We inched down the winding mountain pass toward the ocean, smothered in a thick fog. After ten hours on the road through a fierce thunderstorm, our nerves were frayed. We rounded a curve and our headlights caught a raccoon in the middle of our lane.
The light dissolved his eyes into a watery green glow. He reared up in hapless defiance and raised his little paws as if to fend us off.
My husband swerved, barely missing.
So far, it was the most positive thing that had happened on the trip.
It was our first real family vacation in sixteen years. A generous cousin offered us the use of their beachfront rental for a week on the Oregon coast. Knowing a trip of that length would test our ability to travel with Kevin’s extensive medical needs, we planned as carefully as we could.
Then the week before the trip, The Resistance began. Aaron’s mother had a medical emergency and was ordered by her doctor to go immediately into an assisted living center. The family was inundated with a myriad details to get her moved within a few days.
The day before we left, we were still taking care of her issues while trying to pack. That night, there was a thunderstorm, taking out the power for two hours. Since Kevin sleeps on a ventilator at night, we had to switch his equipment over to emergency power and watch to make sure he was okay.
We left the next day after a few hours of sleep. Immediately out of the driveway, our nearly new van flashed a warning light. We spent an hour in town getting it checked out.
Back on the road again, we watched an ominous storm gather around us. It descended in earnest over the Columbia Gorge. A gale slammed us sidelong and threatened to blow us off the road. Lightning hit so close we actually had to try to keep from touching anything metal inside the van. Thunder boomed above our heads.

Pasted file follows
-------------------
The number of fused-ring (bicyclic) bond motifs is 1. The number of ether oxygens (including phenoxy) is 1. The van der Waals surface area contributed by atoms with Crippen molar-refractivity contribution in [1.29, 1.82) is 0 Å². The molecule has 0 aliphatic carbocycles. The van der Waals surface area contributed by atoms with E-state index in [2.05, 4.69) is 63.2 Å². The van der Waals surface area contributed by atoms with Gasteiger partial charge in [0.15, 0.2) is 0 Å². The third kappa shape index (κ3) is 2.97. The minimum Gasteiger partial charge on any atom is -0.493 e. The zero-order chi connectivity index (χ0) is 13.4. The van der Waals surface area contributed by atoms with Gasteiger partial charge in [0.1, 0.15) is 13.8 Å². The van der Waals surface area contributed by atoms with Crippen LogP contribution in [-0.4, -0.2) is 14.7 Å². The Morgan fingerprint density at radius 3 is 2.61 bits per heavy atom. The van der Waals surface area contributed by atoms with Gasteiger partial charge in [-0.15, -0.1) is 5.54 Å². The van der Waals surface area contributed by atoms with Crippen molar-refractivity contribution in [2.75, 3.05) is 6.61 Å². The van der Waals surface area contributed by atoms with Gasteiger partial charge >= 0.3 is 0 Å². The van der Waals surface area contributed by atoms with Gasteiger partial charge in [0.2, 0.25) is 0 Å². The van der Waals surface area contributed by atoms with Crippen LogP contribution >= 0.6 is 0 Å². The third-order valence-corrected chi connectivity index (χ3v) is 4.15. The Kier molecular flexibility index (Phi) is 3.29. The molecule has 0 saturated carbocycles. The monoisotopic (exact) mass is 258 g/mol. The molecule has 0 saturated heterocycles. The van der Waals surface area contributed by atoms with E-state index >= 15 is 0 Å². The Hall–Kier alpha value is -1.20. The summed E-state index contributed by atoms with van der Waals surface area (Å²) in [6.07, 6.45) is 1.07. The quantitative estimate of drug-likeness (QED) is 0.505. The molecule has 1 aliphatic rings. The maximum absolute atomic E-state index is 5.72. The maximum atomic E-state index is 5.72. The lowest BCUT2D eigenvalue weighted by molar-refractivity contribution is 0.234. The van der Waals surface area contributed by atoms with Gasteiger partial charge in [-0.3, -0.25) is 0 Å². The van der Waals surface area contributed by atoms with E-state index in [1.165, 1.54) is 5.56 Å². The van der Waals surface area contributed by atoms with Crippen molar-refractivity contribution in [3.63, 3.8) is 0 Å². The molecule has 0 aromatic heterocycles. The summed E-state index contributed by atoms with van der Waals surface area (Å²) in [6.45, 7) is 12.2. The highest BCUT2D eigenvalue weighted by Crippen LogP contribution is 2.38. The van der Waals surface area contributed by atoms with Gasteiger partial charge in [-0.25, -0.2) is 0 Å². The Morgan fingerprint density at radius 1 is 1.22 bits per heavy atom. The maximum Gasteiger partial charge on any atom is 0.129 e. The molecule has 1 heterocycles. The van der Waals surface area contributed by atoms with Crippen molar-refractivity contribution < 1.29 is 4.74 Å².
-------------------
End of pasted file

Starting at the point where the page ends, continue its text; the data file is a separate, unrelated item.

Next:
We hit Portland during rush hour. “Margie,” our little GPS guide, taunted us by commanding us to crisscross between lanes of heavy traffic. We turned her off and found our own way.
We finally made it to the coastal highway, only to be hit with a heavy rain. As we inched down the winding mountain pass, we were wrapped in a heavy fog.
We arrived at our lovely beach house shaken but unhurt. Our son and daughter-in-law arrived a few hours later, telling much the same story.
“It felt like something out of ‘This Present Darkness,’ ” my daughter-in-law mentioned.
All the time I thought it was just me. The warfare was so intense, it was insane. It didn’t make sense.
My first thought was, “It’s not like it was a Billy Graham Crusade. Why should the devil care that we’re going on vacation?”
Before the week was over, however, I realized why the battle to get there was so fierce. It was a truly blessed time. We played together and prayed together. God spoke to us in the Christian music, the fellowship, the laughter, and the peace. We stood on the beach and listened to the sea. We watched the sun set the water on fire every evening and gloried in the blaze as it sank into the horizon.
I got to see my beloved extended family again. We swapped family stories and laughed and cried until it hurt so good.
In Brazil they use the phrase “Matar saudades.” It literally means, “to kill the longing.” For sixteen years, we have lived in the valley of the shadow. Life has been hard. Many of the simple joys have gone by the wayside as we struggled to make it through each day. For the most part, we’ve adjusted to our new normal and submitted to the discipline it takes to keep Kevin healthy.
We’ve learned to accept hardship as our path. We didn’t expect to encounter something so extravagant, so rich, so abundant. To be blessed with such generosity. To be alive just for the fun of it. To kick sand in the face of loss.
Now I know why it was such a struggle to get here. This was more than a vacation. We came to kill the longing.
Photo courtesy Grace Thorson
Recently I had the honor of being featured in an interview with author Aaron Gansky. Check out the interview at http://aarongansky.com/author-spotlight-pamela-thorson/.